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Anchored in the
Belgian beer tradition
history of beer and of PALM Breweries
Abbey craftsmanship
From the 6th century
onwards, many abbeys
are established in Western
Europe, each responsible
for providing its own food
and drink. In southern and
central France, they develop
viniculture. There is no grape
cultivation in the Low Count-
ries, but they are located in
the “grain belt” of Europe.
Here, they perfect a barley-
based alcoholic beverage.
This marks the start of brew-
ing as a craft.
4000 BC
The Gauls learn how to
brew beer.
This first barley-based alco-
holic beverage arrives, via
Egypt and Greece, in Central
Europe. The foundations of
our beer culture are laid.
RODENBACH Brewery is
established in Roeselare
Pedro Rodenbach, together
with his entrepreneurial wife
Regina Wauters, founds the
brewery which will bear his
The early days of PALM
Opposite the church in
Steenhuffel, Anne Cornet
begins a small, top-fermen-
tation Brabant village brew-
ery. She dubs her brewery
DE HOORN, the Dutch
translation of her French
surname “Cornet”.
Advent of Brabant-style
top-fermentation beers
With his “Novus Modus
Fermentandi Cerevisiam”,
the German Emperor
Charles IV promulgates a
new brewing recipe which
makes the use of hops man-
datory. Hops strongly retard
the growth of bacteria,
giving the pure yeast flora
the upper hand in the beer.
Brabant, part of the German
Empire, becomes the home
of top-fermentation beers.
St Arnold teaches his
followers to drink beer.
St Arnold founds the Abbey
of Oudenburg. He instructs
his followers to drink beer
instead of unsafe drinking
water, since beer is boiled
and therefore free from
harmful bacteria. Thanks
to the many lives he saves,
he is designated the patron
saint of brewers.
The Flanders Red-Brown
Beer process is refined
In England, the young
Eugène Rodenbach gains
in-depth knowledge of
the local Porter beer style:
intentional acidification,
maturation in oak casks,
and mixing with young beer
to improve shelf-life and
thirst-quenching qualities.
He optimises this maturation
process in the large cask
halls (“foederzalen”) at
Roeselare. Many local
brewers follow his lead,
and the Flanders Red-Brown
Beer becomes a much-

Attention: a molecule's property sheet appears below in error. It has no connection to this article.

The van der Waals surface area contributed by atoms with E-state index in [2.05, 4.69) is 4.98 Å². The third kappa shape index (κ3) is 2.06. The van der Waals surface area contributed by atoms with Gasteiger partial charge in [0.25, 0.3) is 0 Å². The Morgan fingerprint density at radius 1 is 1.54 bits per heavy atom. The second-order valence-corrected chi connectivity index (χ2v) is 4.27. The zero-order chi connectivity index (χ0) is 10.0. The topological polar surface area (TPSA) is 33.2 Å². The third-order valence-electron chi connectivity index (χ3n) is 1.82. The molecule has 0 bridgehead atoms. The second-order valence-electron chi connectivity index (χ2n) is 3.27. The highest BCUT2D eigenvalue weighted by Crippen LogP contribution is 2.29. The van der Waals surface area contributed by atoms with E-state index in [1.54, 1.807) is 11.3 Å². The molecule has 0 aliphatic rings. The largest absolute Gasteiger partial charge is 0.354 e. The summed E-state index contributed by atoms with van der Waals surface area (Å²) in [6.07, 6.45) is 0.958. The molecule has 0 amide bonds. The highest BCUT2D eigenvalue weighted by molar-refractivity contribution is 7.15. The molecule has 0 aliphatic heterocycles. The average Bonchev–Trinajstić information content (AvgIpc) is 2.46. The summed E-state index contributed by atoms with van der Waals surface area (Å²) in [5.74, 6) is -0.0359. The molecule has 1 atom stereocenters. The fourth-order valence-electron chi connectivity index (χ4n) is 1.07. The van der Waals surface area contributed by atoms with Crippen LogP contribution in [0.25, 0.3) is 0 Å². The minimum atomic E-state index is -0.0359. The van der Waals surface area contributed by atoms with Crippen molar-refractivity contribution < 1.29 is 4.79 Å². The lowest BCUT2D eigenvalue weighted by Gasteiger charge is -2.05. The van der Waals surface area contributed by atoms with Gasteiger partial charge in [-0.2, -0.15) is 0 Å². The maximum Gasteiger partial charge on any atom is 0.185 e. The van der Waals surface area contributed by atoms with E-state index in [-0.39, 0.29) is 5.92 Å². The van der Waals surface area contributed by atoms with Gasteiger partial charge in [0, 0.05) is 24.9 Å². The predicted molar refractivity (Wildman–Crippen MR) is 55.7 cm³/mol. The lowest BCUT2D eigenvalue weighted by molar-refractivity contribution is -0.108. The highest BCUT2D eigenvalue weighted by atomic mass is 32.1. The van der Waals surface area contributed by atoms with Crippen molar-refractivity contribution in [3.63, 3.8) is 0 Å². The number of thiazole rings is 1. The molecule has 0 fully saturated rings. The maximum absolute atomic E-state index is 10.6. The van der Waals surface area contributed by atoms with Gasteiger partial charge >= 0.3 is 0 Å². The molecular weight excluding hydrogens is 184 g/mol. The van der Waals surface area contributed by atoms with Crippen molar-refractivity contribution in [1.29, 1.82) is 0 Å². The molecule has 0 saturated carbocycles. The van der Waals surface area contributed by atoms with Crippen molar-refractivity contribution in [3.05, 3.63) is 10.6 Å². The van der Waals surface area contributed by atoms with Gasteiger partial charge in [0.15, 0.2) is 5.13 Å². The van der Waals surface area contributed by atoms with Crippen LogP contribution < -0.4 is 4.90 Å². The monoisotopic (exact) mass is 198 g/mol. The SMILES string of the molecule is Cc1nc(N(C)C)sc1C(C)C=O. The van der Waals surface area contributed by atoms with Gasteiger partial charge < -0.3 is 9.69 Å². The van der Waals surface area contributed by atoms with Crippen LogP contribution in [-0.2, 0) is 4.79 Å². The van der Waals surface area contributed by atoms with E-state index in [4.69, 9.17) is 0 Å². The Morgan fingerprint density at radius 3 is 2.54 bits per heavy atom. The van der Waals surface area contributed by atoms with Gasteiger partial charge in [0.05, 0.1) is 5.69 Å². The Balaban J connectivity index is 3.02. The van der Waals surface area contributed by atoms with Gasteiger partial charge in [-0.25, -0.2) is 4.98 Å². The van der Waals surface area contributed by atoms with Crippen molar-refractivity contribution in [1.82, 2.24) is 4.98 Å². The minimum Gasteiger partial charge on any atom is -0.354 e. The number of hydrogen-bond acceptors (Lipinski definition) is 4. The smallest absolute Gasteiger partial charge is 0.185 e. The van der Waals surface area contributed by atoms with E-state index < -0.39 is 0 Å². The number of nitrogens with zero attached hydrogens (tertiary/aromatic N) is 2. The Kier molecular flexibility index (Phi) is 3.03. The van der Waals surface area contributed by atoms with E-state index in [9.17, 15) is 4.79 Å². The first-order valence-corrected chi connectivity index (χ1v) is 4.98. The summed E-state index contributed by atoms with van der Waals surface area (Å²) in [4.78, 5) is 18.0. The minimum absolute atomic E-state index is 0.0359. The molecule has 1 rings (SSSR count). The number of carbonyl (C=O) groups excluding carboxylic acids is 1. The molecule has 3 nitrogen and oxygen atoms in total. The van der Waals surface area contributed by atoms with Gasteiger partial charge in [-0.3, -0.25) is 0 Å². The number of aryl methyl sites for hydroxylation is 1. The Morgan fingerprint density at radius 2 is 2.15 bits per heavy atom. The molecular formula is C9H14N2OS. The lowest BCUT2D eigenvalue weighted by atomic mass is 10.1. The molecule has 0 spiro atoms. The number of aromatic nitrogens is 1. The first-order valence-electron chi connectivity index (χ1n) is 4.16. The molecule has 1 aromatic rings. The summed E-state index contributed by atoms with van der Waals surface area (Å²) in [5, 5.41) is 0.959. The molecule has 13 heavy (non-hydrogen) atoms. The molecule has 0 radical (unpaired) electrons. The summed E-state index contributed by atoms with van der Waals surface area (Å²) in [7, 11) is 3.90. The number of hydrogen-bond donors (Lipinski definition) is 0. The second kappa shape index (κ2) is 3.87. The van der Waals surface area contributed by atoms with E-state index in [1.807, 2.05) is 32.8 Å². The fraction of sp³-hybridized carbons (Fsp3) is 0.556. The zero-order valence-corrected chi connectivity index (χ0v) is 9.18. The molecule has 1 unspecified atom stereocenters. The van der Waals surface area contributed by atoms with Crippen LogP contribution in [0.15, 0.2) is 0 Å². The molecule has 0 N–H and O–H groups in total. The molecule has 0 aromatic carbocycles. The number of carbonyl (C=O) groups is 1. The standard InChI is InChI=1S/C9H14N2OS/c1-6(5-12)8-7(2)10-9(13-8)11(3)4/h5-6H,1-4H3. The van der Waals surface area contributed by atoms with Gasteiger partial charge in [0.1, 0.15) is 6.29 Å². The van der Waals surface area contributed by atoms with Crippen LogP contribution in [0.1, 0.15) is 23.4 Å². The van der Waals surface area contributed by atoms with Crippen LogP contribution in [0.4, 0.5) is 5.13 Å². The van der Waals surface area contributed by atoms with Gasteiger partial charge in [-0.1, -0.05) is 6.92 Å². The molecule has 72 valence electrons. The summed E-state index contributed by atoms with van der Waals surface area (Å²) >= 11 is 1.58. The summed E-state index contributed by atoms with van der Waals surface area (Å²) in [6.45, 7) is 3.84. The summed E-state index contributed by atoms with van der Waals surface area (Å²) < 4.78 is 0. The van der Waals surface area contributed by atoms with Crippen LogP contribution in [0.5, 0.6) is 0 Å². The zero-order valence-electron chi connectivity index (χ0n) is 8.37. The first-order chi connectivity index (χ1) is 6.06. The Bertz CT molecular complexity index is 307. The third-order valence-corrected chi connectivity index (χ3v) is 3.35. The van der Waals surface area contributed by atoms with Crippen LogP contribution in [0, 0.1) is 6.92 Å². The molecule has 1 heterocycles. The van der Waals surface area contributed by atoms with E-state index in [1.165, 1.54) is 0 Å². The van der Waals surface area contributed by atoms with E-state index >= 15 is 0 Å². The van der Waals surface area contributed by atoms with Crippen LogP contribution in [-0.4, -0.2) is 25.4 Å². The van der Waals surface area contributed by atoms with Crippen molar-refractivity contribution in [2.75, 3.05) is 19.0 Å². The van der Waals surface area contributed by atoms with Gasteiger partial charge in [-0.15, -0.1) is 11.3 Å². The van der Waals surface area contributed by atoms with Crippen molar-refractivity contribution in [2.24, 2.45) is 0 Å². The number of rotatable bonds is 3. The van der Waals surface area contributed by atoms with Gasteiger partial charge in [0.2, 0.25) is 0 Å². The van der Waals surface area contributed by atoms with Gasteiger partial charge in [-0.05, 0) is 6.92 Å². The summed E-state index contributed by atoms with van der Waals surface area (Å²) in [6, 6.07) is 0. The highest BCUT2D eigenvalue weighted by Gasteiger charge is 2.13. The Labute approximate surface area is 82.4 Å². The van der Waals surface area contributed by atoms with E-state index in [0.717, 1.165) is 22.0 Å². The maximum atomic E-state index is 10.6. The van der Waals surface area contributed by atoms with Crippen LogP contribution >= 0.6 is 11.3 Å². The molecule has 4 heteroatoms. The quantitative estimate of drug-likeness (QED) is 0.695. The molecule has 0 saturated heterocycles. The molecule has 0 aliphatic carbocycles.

loved local product.
The brewery in St Peter’s
Abbey in Steenbrugge is
The rights of the Abbey of
Oudenburg, founded by
St Arnold, are transferred to
the new St Peter’s Abbey
in Steenbrugge This abbey
owns a brew-house where
beer is brewed until the
outbreak of the Second
World War. The secret of
STEENBRUGGE abbey beer
is the Bruges “gruut” blend
of herbs and spices.
15th – 16th century
Rise of Flemish cities and
their city beers
During the Golden Age, power-
ful craft guilds are established
in every town. Brewers’ guilds
impose city-specific brewing
recipes in order to improve the
quality of the beer. The city
beers are born, each with
having its own flavour accents.
In Bruges, anyone brew-
ing beer is obliged to use a
particular blend of herbs and
spices (named “gruut”) and
bought at the city’s herbs and
spices shop (“Gruuthuse”). Jan
van Brugge and his descend-
ants, who later change their
name to Van Gruuthuse, have
a monopoly on the sale of
Bruges “gruut”, which lasts
late into the 16th century. At
the same time, taxes are levied
to the Count of Flanders.
Brewery is established in
Advent and popularity of
pilsner beers
In order to mimic the
bottom-fermentation beer
from Pilsen, many breweries
install refrigeration techno-
logy. The low temperature
combined with the use
of hops prevent bacteria
from multiplying. Due to
their purer taste and better
shelf-life, Pilsner beers gain
popularity. They gradually
replace traditional regional
and city beers.
Birth of “geuze”
On the occasion of the
Brussels World Expo, many
French visitors are expected.
In order to please these
traditional Champagne
drinkers, lambic brewers in
the region around Brussels
promote their “méthode
champenoise”, whereby
the flat lambic beer is
given more sparkle by bottle
conditioning. The Brussels
“Champagne”, dubbed
geuze lambic, achieves
international renown and
becomes a success story.
17th century
Establishment of the free
In order to evade the ever-in-
creasing duty on beer, many
breweries and distilleries
establish themselves in “free
cities” such as Lembeek,
located between the duch-
ies of Hainault and Brabant.
Lembeek gives the name
“lambic” to the beer made
there, brewed with 40%
wheat and spontaneous
fermentation in oak casks.
Birth of “Spéciale Belge”
Alarmed by the success of
pilsner beers, the Belgian
brewing colleges devise a
competition aimed at im-
proving Belgian beer. The
objective is to increase
the beer’s density, with an
alcohol content of 5% ABV,
just like pilsner. By refrig-
erating traditional Belgian
top-fermentation beers and
further saturating them with
carbon dioxide up to 5 or 6 g
of CO
/l, these beers obtain
the same effervescence and
foam as pilsner. They become
known as “Spéciale Belge”.